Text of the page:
Remarkable cultures start with remarkable people, perhaps remarkable leaders. What kind of people does your organization reward? People who basically meet their objectives? Or people who ask “why do we” or “why don’t we” questions?” Although these questions often lead to remarkable products and services, they also fuel remarkable change. Change is not the enemy. Resisting change is far more dangerous to an organization than accepting change. Do you reward the “change making remarkable people?”

Three Kinds of Remarkable People
In preparing for a talk recently on “How to Keep Your Key Contributors,” I read Seth Godin’s book, “Linchpin.”[1] He uses two words that caught my attention – “remarkable and indispensable.” There’s no more fascinating or more emotional way to think about talent. The more I read Seth Godin’s book, which is a must read, the more I began to see there are three different kinds of remarkable people: 1)High Performers; 2) Linchpins and 3) People on the Edge. All are remarkable. However, I’m not sure that we have reinforced and rewarded the latter two since most of our performance discussions and career conversations have been limited to performance issues and facilitating future career choices. I believe the most successful organizations contain a generous helping of all three kinds of remarkable people. We’ll define each and briefly discuss how you can reinforce remarkable people in your organization.

1) High Performers
High Performers excel at doing their job. They are job-focused. They meet and exceed the specs over and over. They can be counted on to go the extra mile, meet deadlines and bring value to the business. We usually put them in the highest quartile in our succession planning discussions. They possess high potential and are often discussed for leadership positions.

2) Linchpins
Linchpins not only do their job, they take care of the system. They are system focused. They see where others need help and step in. They bring emotional energy and support to their teams. They don’t have job boundaries. They see the whole project or the whole organization as their domain and do whatever is necessary to keep things humming along. People come to them for help, advice, expertise, etc. They are the informal leaders of the system. Linchpins are the oil and grease that keeps an organization’s wheels turning.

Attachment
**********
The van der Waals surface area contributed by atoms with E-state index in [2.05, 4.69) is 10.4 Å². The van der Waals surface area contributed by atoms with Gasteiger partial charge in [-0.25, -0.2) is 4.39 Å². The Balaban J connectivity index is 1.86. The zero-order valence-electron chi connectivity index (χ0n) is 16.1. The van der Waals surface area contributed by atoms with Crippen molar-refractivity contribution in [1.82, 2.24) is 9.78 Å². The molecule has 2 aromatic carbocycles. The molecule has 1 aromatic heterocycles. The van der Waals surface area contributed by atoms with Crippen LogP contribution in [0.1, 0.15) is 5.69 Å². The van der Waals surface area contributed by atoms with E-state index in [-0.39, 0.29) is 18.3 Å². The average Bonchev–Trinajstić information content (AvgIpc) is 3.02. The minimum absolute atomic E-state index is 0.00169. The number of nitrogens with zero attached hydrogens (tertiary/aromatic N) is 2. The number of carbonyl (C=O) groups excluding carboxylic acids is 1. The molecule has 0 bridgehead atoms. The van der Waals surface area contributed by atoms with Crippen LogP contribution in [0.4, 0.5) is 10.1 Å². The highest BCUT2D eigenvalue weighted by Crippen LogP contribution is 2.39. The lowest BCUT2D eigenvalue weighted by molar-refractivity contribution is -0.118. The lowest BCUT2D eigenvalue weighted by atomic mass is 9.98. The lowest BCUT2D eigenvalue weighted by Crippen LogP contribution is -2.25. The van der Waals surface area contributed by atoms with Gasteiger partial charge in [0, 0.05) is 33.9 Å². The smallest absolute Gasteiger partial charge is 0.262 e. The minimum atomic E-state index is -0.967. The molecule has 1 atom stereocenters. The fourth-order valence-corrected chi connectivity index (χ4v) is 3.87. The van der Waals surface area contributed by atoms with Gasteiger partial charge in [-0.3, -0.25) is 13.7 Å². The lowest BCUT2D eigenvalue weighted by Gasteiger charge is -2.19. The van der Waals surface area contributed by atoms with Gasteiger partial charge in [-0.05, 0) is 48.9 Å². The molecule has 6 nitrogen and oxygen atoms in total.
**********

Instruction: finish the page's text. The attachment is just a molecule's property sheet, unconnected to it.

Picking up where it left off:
3) People at the Edge
These are the people who see what’s missing. They focus on the future. They are always asking the “why do we” and the ‘why don’t we” questions. They see the trends and want to shape the future by developing new processes, systems, products, and services. They are the innovators and dreamers. They are the links that bridge present reality and future greatness. The CNN heroes are all People at the Edge. They each saw pressing needs, - Vets with no homes to return to, landmines killing and maiming children in Cambodia, released women prisoners without a family or any other support system. They visualized solutions and worked to fill the need. Their passion electrified others around them to lend their hands and take on the problems.


Which Kind of Person Are You?
In the talk I gave to around 200 people, 70% of the people believed they were high performers, about 25% said they were Linchpins, and 5% or less thought they were People on the Edge. Only eight or nine people in the entire room were focused on the future. What an anomaly! We live and work in a global race in the fastest changing decade of all time where the finish line constantly is being moved and stretched out ahead of us. How can we compete in this rapidly changing economy with a ratio of less than 5% of the workforce bridging the present reality to a better future? What can we do about this?